Study skills

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Understanding and Developing Study Skills and Learning Methods

Universities have adopted a teaching technique that means students are required to allocate study time to independent learning, this allows students to develop their existing study skills and learning techniques. Learning and studying is subjective, therefore individual techniques will differ significantly to fit in with students unique learning styles. When considering study skills and learning methods it is critical that certain aspects are taken into consideration; the time that is available and the way in which the information is best retained (Cottrell 2008.) This essay will begin by looking at the different studying techniques. It will then go on to focus on both critical thinking and time management and the different methods that can be followed within each category.

Study skills are the strategies that are used to retain the information (Andrea Kosling 2004.) Whereas learning methods are the way in which people process and understand the information, and they are generally centred around reading and writing (Overview of Learning Styles 2013.) Universities encourage each of their students to use these skills and adapt them to benefit that individual. Note taking within secondary schools differs to that in higher education. This is because within a university the lecture is teaching a large class and cannot give individual attention to each student. Therefore, each learner quickly develops their own note taking methods which allows the selective key points to be obtained. Note taking from text books is the same and can be linked in with academic reading as the way information is retained differs with each student. Some students may prefer to read a whole chapter and then summarise their findings, whereas others may prefer to read each chapter in small sections and then summarise the information (Cottrell 2008.) However, students must be careful when writing using their notes to construct their essay as ideas taken from textbooks cannot be passed off as their own, but citing within the text means evidence is being shown as to where is was found and who created that work. A reference page must then be constructed in alphabetical order stating the resources (Williams and Carroll 2009.) Academic writing links with referencing writing as it shows that the student can use a wider range of resources and can then construct an essay too. Within the term academic writing, students must also ensure that the body of the essay is written in the third person so that it is impersonal and no opinion is shown unless stated, as well as ensuring that it is set out coherently and the person reading the information can clearly see what is being stated (Cottrell 2008.)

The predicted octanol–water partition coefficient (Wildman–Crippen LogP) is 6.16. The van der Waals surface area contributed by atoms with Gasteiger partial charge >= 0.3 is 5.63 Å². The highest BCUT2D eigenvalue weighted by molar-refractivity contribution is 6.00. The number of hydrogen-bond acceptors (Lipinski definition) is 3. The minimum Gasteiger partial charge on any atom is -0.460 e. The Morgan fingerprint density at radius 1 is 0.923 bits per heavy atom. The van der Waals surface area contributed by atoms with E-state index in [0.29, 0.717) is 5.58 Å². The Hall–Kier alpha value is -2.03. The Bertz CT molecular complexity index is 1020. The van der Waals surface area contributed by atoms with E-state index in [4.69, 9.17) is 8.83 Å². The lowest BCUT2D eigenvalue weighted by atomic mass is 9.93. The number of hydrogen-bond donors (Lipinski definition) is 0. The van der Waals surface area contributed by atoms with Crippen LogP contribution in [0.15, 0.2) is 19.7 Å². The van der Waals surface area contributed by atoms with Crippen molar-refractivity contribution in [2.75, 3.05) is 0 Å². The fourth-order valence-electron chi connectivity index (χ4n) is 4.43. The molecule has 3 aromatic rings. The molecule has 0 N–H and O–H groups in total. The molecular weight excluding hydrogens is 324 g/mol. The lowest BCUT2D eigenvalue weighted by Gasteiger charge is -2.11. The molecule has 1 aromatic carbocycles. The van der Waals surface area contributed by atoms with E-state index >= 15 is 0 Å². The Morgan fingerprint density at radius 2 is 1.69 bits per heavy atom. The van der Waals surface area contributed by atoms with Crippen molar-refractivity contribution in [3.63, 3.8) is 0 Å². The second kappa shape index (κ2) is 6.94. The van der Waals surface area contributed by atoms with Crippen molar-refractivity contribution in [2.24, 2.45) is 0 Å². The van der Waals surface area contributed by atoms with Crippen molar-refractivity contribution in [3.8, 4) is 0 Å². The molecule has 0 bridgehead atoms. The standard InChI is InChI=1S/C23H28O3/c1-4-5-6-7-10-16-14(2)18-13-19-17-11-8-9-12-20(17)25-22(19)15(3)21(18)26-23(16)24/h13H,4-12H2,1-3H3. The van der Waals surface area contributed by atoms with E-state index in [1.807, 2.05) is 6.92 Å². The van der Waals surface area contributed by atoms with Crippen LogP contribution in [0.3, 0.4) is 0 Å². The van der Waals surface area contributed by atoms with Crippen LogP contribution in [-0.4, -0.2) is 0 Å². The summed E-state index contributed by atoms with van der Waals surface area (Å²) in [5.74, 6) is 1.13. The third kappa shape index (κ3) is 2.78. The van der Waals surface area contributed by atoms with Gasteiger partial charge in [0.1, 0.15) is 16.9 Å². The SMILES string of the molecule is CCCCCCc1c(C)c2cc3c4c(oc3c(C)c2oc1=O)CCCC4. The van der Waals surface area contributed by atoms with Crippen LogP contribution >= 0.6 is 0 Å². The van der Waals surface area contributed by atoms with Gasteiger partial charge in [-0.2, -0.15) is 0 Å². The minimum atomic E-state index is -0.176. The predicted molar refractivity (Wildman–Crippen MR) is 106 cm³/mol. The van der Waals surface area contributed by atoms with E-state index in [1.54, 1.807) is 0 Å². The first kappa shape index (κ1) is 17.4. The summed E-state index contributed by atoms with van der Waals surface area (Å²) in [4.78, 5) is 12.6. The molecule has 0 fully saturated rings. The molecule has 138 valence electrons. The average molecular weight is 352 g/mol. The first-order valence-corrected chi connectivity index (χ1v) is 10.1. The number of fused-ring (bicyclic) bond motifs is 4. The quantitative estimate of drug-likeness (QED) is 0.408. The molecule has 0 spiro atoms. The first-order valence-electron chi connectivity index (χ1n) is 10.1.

Critical thinking is one of the main study skills needed to produce high standards at university, as it allows the learner to have a more open mind when analysing certain texts. Peelo (1994) states that being able to critically think is the ability to look at a certain piece of text and then be able to assess both the logical reason behind that argument and the motivation for that point being put forward. The first step taken when critically reading work is to analyse the argument that is being put forward by the author. The student would then go on to figure out how and why this conclusion has been drawn up; is it from someone’s view point or has it been reached by carrying out a number of research projects? However, to be able to devise a conclusion the student may need to do background research so that they broaden their knowledge of that topic and other author’s conclusions. As with everything this processes does not come easy to some people and these students may only be able to take the text for its face value. There are however simple steps that can be taken to help develop this skill (Cottrell 2005.) Glaser (1941) highlighted the important steps to look at when being critical. First is the...
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